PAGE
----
Hollywood dipping toes into virtual reality worlds
LOS ANGELES (AP) — Virtual reality is creeping into our world.
Once seen as a tool for alien-blasting gamers, movie studios, television producers and artists are now adopting the technology, which immerses people in faraway realms using bulky goggles, house-sized domes, and smartphones.
Entering a virtual world means that users who look left, right, up or behind experience an alternate environment, even when they're sitting in a theater or on a couch.
It means a horror movie can be promoted with a haunted house tour featuring a mass murderer who can spring from anywhere. Or a shark documentary enhanced by the sensation that you're being circled by predators.
Airlines try to save time with speedier boarding process
DALLAS (AP) — Airlines are trying to save time by speeding up a part of flying that creates delays even before the plane leaves the gate: the boarding process.
This summer travel season, Delta plans to preload carry-on bags above passengers' seats on some flights. Southwest wants to get families seated together more quickly.
Airlines have tinkered with different boarding systems almost since the days of Orville and Wilbur Wright, who tossed a coin to decide who would fly first aboard their biplane. Plenty of people have offered ideas for improvement, but no perfect method has ever emerged.
Intel buys into chips powering cloud computing, smarter cars
NEW YORK (AP) — Intel is buying chip designer Altera for about $16.7 billion in cash to expand its reach into new chip markets that are powering the wireless revolution, smarter cars and more.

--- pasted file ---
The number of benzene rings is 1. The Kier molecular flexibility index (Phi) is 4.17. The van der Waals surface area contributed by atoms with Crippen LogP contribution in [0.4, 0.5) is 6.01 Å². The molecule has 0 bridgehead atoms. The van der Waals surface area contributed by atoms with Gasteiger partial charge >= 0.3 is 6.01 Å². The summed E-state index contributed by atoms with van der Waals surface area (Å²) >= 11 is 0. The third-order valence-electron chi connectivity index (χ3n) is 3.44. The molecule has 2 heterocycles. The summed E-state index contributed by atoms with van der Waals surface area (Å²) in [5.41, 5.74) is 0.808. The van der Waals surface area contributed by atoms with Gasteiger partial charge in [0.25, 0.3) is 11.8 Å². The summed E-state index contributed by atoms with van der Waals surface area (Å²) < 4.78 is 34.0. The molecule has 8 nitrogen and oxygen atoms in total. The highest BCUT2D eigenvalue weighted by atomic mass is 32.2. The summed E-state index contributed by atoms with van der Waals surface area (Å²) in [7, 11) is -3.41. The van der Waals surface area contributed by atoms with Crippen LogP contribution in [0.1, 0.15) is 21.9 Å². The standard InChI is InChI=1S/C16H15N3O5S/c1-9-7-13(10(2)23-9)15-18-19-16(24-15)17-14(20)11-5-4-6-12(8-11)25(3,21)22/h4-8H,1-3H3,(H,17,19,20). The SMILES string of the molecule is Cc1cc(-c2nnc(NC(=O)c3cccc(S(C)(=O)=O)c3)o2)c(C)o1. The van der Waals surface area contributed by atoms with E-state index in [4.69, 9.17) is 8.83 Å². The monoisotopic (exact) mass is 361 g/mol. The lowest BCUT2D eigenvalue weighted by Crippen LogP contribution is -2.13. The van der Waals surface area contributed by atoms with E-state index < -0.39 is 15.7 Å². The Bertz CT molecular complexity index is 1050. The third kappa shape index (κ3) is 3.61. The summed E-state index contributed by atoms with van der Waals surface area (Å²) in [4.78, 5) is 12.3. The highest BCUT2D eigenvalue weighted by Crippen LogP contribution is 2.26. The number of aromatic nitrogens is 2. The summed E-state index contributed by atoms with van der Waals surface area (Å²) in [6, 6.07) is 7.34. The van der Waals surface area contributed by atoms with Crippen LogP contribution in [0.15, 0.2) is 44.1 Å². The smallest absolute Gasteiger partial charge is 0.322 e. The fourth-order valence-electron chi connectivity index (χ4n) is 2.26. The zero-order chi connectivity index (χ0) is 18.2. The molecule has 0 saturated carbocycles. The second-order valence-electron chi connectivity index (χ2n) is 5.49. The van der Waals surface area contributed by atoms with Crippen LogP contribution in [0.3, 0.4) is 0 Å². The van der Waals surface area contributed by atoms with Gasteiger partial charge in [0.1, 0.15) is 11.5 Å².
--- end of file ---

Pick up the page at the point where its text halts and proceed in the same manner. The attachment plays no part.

The deal is the biggest in Intel Corp.'s 47-year history. It is the latest in an industry that is looking to acquisitions to boost lackluster sales and cut costs. Sales are falling for personal computers because people are increasingly turning to smartphones and tablets.
Pool industry touts water savings in California drought
ORANGE, Calif. (AP) — Leigh McDonough stood in her backyard on a hot spring day and listened to the steady shush-shush-shush of two garden hoses filling her new pool and hot tub with water. Her family installed the 21,000-gallon pool despite a state mandate to cut overall water consumption by 25 percent amid a crushing, four-year drought.
McDonough, however, wasn't worried: She was told her pool would actually help save water that would otherwise go to her lawn.
It's a mantra being pushed by the California pool and spa industry in recent months, as water conservation campaigns have placed residential pools and other conspicuous water users in the crosshairs.
US consumer spending flat in April as income, savings rise
WASHINGTON (AP) — U.S. consumers held back from spending more in April, deciding instead to channel income gains into savings.
Consumer spending was flat in April — the weakest performance in three months — after a revised 0.5 percent increase in March, the Commerce Department reported Monday. The March advance had been the biggest gain since last August. Personal income rose a healthy 0.4 percent.